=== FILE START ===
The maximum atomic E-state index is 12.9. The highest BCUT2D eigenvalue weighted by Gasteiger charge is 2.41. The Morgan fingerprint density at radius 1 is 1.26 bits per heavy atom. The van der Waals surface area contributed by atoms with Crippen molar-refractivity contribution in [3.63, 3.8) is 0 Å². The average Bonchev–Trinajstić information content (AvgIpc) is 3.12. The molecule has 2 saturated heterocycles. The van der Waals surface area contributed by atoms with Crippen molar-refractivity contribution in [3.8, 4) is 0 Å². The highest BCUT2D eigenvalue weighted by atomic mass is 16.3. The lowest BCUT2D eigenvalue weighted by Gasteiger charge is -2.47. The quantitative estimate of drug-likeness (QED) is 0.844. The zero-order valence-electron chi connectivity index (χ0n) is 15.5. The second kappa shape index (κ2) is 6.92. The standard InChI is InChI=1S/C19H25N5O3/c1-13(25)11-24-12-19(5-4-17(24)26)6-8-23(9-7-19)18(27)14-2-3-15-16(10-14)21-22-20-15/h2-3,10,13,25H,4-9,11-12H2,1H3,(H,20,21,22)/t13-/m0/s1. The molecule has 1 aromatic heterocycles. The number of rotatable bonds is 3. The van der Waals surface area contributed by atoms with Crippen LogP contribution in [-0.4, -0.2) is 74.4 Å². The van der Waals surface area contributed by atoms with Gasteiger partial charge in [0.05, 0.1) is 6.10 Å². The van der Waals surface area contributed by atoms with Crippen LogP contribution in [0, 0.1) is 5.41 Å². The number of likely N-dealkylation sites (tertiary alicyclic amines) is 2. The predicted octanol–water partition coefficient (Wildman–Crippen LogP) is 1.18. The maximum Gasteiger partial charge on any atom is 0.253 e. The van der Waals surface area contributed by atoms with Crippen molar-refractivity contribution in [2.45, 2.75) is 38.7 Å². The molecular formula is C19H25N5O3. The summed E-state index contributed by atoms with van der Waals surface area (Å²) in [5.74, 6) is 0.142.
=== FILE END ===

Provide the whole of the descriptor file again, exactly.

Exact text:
The maximum atomic E-state index is 12.9. The highest BCUT2D eigenvalue weighted by Gasteiger charge is 2.41. The Morgan fingerprint density at radius 1 is 1.26 bits per heavy atom. The van der Waals surface area contributed by atoms with Crippen molar-refractivity contribution in [3.63, 3.8) is 0 Å². The average Bonchev–Trinajstić information content (AvgIpc) is 3.12. The molecule has 2 saturated heterocycles. The van der Waals surface area contributed by atoms with Crippen molar-refractivity contribution in [3.8, 4) is 0 Å². The highest BCUT2D eigenvalue weighted by atomic mass is 16.3. The lowest BCUT2D eigenvalue weighted by Gasteiger charge is -2.47. The quantitative estimate of drug-likeness (QED) is 0.844. The zero-order valence-electron chi connectivity index (χ0n) is 15.5. The second kappa shape index (κ2) is 6.92. The standard InChI is InChI=1S/C19H25N5O3/c1-13(25)11-24-12-19(5-4-17(24)26)6-8-23(9-7-19)18(27)14-2-3-15-16(10-14)21-22-20-15/h2-3,10,13,25H,4-9,11-12H2,1H3,(H,20,21,22)/t13-/m0/s1. The molecule has 1 aromatic heterocycles. The number of rotatable bonds is 3. The van der Waals surface area contributed by atoms with Crippen LogP contribution in [-0.4, -0.2) is 74.4 Å². The van der Waals surface area contributed by atoms with Gasteiger partial charge in [0.05, 0.1) is 6.10 Å². The van der Waals surface area contributed by atoms with Crippen LogP contribution in [0, 0.1) is 5.41 Å². The number of likely N-dealkylation sites (tertiary alicyclic amines) is 2. The predicted octanol–water partition coefficient (Wildman–Crippen LogP) is 1.18. The maximum Gasteiger partial charge on any atom is 0.253 e. The van der Waals surface area contributed by atoms with Crippen molar-refractivity contribution in [2.45, 2.75) is 38.7 Å². The molecular formula is C19H25N5O3. The summed E-state index contributed by atoms with van der Waals surface area (Å²) in [5.74, 6) is 0.142.